By Kevin Komiega
A recent end-user survey conducted by TheInfoPro research firm (“Wave 6” of TIP’s semi-annual surveys) shows that virtual tape libraries (VTLs) rank as the top storage networking technology in the plans of many large enterprises.
In TheInfoPro’s “Technology Heat Index,” which ranks various storage networking technologies by users’ purchasing plans, VTLs moved from the number-two position in TIP’s April 2005 survey to the number-one spot in the latest survey.
TheInfoPro’s research is based on extensive interviews with storage professionals in Fortune 1000 companies. The Technology Heat Index ranks a variety of networking technologies, such as Serial ATA (SATA) hard drives, iSCSI SANs, wide area file services (WAFS), multi-protocol switches and routers, and fabric-based intelligence.
VTLs lead the way in TIP’s Heat Index, followed by asynchronous remote data mirroring and 4Gbps Fibre Channel.
VTLs are quickly becoming a priority in many large IT organizations for a variety of reasons, including rapid data growth and poor backup performance associated with traditional tape-based backup systems. “There’s a lot of anxiety out there right now because the growth in storage is overwhelming, and storage administrators are worried about what it will mean when the data flows downstream in their environments,” says Robert Stevenson, TIP’s managing director for storage.
Moving ever-growing amounts of data from production to secondary storage is becoming a more difficult task every day, and it’s a pressure that VTLs can help alleviate.
In fact, according to TIP, the average SAN capacity among its network of storage users is 455TB, up from 279TB in the April 2005 survey. Storage professionals interviewed in the first quarter of 2005 anticipated 40% growth in capacity; however, when TIP recently revisited the question with the same set of users they found growth was actually closer to 60%.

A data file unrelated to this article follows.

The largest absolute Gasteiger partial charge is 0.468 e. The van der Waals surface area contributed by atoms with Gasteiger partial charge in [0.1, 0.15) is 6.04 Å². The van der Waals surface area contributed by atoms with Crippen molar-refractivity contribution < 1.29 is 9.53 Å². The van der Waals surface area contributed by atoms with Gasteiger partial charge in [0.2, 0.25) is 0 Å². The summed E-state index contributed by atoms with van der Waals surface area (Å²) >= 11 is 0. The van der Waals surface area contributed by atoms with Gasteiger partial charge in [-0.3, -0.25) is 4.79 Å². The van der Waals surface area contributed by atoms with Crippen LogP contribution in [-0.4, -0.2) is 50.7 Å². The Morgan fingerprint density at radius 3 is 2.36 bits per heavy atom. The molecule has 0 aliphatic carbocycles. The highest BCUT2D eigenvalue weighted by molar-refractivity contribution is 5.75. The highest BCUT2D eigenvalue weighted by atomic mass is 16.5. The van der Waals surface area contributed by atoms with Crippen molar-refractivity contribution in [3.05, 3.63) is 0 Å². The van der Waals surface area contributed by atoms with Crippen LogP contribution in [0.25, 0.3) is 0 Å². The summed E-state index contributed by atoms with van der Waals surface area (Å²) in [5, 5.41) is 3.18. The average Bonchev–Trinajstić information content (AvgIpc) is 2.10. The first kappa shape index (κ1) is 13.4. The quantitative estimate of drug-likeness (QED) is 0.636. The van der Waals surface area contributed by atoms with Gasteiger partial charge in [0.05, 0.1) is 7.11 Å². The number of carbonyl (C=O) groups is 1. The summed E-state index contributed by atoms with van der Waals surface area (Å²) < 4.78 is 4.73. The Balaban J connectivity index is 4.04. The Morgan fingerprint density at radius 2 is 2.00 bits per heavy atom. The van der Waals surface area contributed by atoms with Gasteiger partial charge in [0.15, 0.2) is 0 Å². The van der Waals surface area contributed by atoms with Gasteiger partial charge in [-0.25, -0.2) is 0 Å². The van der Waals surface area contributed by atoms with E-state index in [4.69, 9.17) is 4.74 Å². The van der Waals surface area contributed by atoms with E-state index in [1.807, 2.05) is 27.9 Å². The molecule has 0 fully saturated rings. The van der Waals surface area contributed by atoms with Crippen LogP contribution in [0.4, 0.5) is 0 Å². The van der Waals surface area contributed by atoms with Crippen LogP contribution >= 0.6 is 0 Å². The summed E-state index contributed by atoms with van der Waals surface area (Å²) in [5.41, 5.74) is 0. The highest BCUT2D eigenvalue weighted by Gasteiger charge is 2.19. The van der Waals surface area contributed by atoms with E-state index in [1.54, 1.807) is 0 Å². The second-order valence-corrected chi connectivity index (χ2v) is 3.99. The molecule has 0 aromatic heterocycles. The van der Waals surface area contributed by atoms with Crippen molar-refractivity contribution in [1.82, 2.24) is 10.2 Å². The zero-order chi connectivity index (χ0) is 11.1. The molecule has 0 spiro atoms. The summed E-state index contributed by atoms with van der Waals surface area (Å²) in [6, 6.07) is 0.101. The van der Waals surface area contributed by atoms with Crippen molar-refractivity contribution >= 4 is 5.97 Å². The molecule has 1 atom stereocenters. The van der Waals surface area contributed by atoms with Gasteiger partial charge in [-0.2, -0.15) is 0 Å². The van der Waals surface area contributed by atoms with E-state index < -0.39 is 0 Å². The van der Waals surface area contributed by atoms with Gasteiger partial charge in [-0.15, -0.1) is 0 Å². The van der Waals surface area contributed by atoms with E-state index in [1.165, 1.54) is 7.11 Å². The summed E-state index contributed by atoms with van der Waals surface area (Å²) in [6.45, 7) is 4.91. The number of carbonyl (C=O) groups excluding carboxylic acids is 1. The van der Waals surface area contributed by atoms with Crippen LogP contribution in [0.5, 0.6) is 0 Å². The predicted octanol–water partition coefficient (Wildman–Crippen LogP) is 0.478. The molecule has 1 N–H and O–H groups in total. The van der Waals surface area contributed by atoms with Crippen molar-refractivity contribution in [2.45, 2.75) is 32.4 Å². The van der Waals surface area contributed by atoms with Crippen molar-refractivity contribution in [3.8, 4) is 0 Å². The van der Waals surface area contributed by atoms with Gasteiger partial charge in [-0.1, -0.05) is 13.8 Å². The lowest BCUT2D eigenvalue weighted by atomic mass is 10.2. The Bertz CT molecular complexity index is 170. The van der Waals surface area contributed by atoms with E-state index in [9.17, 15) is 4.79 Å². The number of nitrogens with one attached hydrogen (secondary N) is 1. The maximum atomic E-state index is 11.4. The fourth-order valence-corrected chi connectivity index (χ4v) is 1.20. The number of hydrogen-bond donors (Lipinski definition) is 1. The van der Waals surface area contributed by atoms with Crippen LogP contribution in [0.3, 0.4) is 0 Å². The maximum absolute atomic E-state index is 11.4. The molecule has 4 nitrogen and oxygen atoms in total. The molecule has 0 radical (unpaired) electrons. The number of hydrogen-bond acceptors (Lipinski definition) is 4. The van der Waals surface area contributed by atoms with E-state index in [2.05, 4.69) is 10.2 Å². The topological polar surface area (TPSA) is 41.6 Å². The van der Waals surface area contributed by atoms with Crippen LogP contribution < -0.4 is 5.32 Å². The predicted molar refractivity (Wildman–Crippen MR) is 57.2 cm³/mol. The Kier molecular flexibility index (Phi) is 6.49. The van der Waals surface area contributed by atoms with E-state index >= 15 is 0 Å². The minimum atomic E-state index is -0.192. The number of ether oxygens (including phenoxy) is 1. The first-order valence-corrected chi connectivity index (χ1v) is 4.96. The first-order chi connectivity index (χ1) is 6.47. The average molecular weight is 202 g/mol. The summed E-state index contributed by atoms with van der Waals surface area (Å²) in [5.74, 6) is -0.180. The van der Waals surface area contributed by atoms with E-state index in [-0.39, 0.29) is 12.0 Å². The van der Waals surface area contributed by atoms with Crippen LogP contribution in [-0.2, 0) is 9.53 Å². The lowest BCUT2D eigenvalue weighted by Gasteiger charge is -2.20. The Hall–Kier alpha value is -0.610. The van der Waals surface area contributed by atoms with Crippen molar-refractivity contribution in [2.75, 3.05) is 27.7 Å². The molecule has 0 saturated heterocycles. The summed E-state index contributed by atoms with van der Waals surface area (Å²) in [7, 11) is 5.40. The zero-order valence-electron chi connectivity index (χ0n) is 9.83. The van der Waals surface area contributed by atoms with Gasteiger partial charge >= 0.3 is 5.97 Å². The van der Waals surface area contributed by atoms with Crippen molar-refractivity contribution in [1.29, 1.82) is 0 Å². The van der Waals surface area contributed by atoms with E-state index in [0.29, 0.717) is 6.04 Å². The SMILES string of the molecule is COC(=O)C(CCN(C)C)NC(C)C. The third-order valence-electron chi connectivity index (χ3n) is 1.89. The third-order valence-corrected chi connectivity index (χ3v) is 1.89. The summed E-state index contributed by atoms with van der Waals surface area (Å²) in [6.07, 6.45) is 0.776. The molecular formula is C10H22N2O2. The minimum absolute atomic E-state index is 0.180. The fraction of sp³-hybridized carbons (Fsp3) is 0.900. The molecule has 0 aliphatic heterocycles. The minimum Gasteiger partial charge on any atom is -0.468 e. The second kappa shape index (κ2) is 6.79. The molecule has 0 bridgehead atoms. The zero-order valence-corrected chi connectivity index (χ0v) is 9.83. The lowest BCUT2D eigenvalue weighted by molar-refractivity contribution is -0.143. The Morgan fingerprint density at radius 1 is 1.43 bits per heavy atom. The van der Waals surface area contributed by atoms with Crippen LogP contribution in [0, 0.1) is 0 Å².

More than 70% of the end users surveyed by TheInfoPro are using or piloting or have a VTL implementation in their plan.
Representative VTL vendors include ADIC, Copan, Diligent, EMC, FalconStor Software, IBM, Neartek, NetApp, MaXXan, Overland Storage, Quantum, Sepaton, Sun/StorageTek, and Ultera.
Asynchronous remote data mirroring rated second on the Heat Index due to increased emphasis on disaster recovery and a major shift by most companies toward becoming “real-time” enterprises with around-the-clock data availability.
Stevenson says enterprises have begun expanding the scope of their disaster-recovery strategies beyond just mission-critical applications. The percentage of survey respondents using, or planning to use, asynchronous remote mirroring totaled 85%.
Rounding out TIP’s top-three hot networking technologies is 4Gbps Fibre Channel. But end users are not clamoring for the technology. Most are waiting until 4Gbps becomes a de facto standard and ships with new FC storage devices. Stevenson says many users are looking at 4Gbps FC as a cure for some backup problems, with 61% of those surveyed having it in their plans or using the technology today. “We saw a jump in 4Gbps Fibre Channel for backup servers in the recent survey,” he says. “Companies are using it to increase backup performance with more bandwidth and decrease the number of inter-switch links they have to manage.”
Although not in the top-three storage networking technologies, WAFS is moving up in TIP’s surveys, going from number 17 on the Heat Index last April to number eight in the most recent survey.